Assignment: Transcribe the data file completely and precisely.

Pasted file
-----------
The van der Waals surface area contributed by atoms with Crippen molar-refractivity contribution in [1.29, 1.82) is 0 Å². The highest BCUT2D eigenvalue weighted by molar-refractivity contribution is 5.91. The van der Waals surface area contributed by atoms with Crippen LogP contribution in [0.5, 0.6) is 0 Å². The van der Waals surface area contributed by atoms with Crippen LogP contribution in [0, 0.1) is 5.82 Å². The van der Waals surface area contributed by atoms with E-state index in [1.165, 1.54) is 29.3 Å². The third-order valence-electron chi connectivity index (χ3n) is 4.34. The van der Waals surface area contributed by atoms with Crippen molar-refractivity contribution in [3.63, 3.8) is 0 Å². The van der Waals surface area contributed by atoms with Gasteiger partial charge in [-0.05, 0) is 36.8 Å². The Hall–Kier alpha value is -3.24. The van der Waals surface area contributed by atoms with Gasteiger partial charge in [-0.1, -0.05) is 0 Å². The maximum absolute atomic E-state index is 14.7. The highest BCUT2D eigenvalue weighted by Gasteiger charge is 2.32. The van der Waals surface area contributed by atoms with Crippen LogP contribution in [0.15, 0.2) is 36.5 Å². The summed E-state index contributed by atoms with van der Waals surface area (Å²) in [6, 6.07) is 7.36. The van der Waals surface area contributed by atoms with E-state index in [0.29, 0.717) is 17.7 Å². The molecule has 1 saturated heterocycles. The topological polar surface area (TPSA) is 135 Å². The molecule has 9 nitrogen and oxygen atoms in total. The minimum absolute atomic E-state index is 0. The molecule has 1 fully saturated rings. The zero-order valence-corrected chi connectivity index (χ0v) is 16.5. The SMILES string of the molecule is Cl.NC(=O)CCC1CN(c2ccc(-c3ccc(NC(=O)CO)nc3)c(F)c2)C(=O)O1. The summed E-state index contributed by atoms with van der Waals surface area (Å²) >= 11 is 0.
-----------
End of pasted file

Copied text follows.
The van der Waals surface area contributed by atoms with Crippen molar-refractivity contribution in [1.29, 1.82) is 0 Å². The highest BCUT2D eigenvalue weighted by molar-refractivity contribution is 5.91. The van der Waals surface area contributed by atoms with Crippen LogP contribution in [0.5, 0.6) is 0 Å². The van der Waals surface area contributed by atoms with Crippen LogP contribution in [0, 0.1) is 5.82 Å². The van der Waals surface area contributed by atoms with E-state index in [1.165, 1.54) is 29.3 Å². The third-order valence-electron chi connectivity index (χ3n) is 4.34. The van der Waals surface area contributed by atoms with Crippen molar-refractivity contribution in [3.63, 3.8) is 0 Å². The van der Waals surface area contributed by atoms with Gasteiger partial charge in [-0.05, 0) is 36.8 Å². The Hall–Kier alpha value is -3.24. The van der Waals surface area contributed by atoms with Gasteiger partial charge in [-0.1, -0.05) is 0 Å². The maximum absolute atomic E-state index is 14.7. The highest BCUT2D eigenvalue weighted by Gasteiger charge is 2.32. The van der Waals surface area contributed by atoms with Crippen LogP contribution in [0.15, 0.2) is 36.5 Å². The summed E-state index contributed by atoms with van der Waals surface area (Å²) in [6, 6.07) is 7.36. The van der Waals surface area contributed by atoms with E-state index in [0.29, 0.717) is 17.7 Å². The molecule has 1 saturated heterocycles. The topological polar surface area (TPSA) is 135 Å². The molecule has 9 nitrogen and oxygen atoms in total. The minimum absolute atomic E-state index is 0. The molecule has 1 fully saturated rings. The zero-order valence-corrected chi connectivity index (χ0v) is 16.5. The SMILES string of the molecule is Cl.NC(=O)CCC1CN(c2ccc(-c3ccc(NC(=O)CO)nc3)c(F)c2)C(=O)O1. The summed E-state index contributed by atoms with van der Waals surface area (Å²) >= 11 is 0.